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05-02-2009, 03:53 PM   #1
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Anyone use a Pentax LX for professional use ?

This is a question that would go back to the film days...for the most part.

What was your experience ? Was it durable ? Picture quality great ?

Would you use it again ...or do you think you would of gone with the equivalent Canon (F1) or Nikon (F ) if you had to do it all over again ? Why ?

BTW...I've always been a fan of the LX. Almost got one, back in the '80's. Instead went medium format and got a Mamiya 220Pro F with 3 lenses.

But I've always wondered if I should of got the LX instead.

05-02-2009, 06:36 PM   #2
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I love the LX, and used them professionaly for many years. I have three of them and an entire set of finders.
The finders are really the strong point of the LX, and it is that which I miss the most with digital SLR cameras.

If Pentax wants to do something really different, they could give me an FC-1, FD-1/ FD-2 style system finder or an FE-1 style magni finder on a DSLR.
It's a dream I have.
05-02-2009, 07:57 PM   #3
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QuoteOriginally posted by Wheatfield Quote
I love the LX, and used them professionaly for many years. I have three of them and an entire set of finders.
The finders are really the strong point of the LX, and it is that which I miss the most with digital SLR cameras.

If Pentax wants to do something really different, they could give me an FC-1, FD-1/ FD-2 style system finder or an FE-1 style magni finder on a DSLR.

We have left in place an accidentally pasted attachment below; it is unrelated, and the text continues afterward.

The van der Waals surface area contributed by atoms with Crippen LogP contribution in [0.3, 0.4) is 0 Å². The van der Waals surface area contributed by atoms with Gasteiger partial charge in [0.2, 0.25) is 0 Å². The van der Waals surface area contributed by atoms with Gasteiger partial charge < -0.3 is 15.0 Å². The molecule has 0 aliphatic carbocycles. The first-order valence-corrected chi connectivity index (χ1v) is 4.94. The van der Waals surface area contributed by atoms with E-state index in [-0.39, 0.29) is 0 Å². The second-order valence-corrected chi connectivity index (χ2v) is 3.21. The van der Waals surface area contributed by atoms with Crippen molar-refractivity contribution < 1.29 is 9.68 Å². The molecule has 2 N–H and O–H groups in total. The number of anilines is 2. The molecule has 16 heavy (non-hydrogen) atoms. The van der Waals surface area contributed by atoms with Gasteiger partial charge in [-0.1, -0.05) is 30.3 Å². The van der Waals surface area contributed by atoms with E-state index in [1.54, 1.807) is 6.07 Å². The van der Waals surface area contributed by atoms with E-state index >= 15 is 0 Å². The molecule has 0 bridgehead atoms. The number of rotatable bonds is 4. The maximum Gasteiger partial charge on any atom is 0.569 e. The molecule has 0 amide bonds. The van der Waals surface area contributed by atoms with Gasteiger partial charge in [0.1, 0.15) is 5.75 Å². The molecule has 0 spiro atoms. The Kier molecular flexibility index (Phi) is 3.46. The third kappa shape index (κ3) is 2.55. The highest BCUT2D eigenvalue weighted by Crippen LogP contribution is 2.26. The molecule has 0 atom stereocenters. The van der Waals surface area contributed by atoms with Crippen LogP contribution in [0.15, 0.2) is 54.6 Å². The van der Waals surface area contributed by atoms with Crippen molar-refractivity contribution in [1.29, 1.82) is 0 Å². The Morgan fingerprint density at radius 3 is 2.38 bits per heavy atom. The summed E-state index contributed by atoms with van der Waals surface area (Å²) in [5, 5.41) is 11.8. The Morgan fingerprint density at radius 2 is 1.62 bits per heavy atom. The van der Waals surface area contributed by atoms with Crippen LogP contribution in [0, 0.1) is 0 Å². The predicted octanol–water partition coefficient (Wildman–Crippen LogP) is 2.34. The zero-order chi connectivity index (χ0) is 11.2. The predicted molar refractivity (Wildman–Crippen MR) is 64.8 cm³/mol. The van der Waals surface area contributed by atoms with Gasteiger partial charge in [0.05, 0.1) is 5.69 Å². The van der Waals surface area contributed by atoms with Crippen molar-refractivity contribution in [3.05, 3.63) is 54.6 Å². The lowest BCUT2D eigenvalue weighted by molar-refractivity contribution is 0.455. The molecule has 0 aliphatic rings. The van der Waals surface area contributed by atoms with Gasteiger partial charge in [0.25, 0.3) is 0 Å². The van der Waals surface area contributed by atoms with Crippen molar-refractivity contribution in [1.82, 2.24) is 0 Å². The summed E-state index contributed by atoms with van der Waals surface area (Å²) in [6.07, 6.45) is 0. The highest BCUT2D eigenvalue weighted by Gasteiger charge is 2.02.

It's a dream I have.
One of my photo regrets was not getting an LX. BTW I'm also from the wheatfields of Canada. Lived in both....Alberta and Manitoba.
05-02-2009, 10:20 PM   #4
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Few pros back in the day would choose the LX. Those that did, knew why and what they were doing. Nice cameras, the LXes. Always wanted an excuse to have one. Honestly never thought it was anything to do with TV camera tech.

To be quite honest, the LX looked like a swan song at the time. Already had stopped when Canon was breaking for the amateur market back in the Eighties.

They'd made such a pretty thing and opted to be also-rans in the 'No, really, we have high-tech market.' Right when old Canon shooters were running for the ratlines.


They were damn fools.

C'est la vie.


Last edited by Ratmagiclady; 05-02-2009 at 10:29 PM.
05-02-2009, 10:38 PM   #5
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QuoteOriginally posted by lesmore49 Quote
One of my photo regrets was not getting an LX. BTW I'm also from the wheatfields of Canada. Lived in both....Alberta and Manitoba.
Well, let's be serious, the sticker price of an LX was... not competetive with an F-1N nor an F3, if you could get.

They were.... Beautiful, but not necessarily mutated.

Still. Even in the mid-80s, the LX was apparently history, and no one was letting go of them, even if I wanted to work around such constraints. Also, I was really like, 'OK. What is Pentax's *problem* with focal lengths I like?" Best I could have sold you at the time was a Super Program, anyway, and they were only getting more plasticky from there.


Way I figure it is, Pentax should have *reallly* capitalized on the confusion of the times and *kept* making metal bodies and MF lenses. Waited till the tech matured till they even put their *name* on atofocus lenses that looked like they come out of Knight Rider.


Was not what they chose to do. Now they are maybe back, but they *did* drop that LX thing before anyone even *imagined* Nikonians would be glowering 'Film Is Dead.'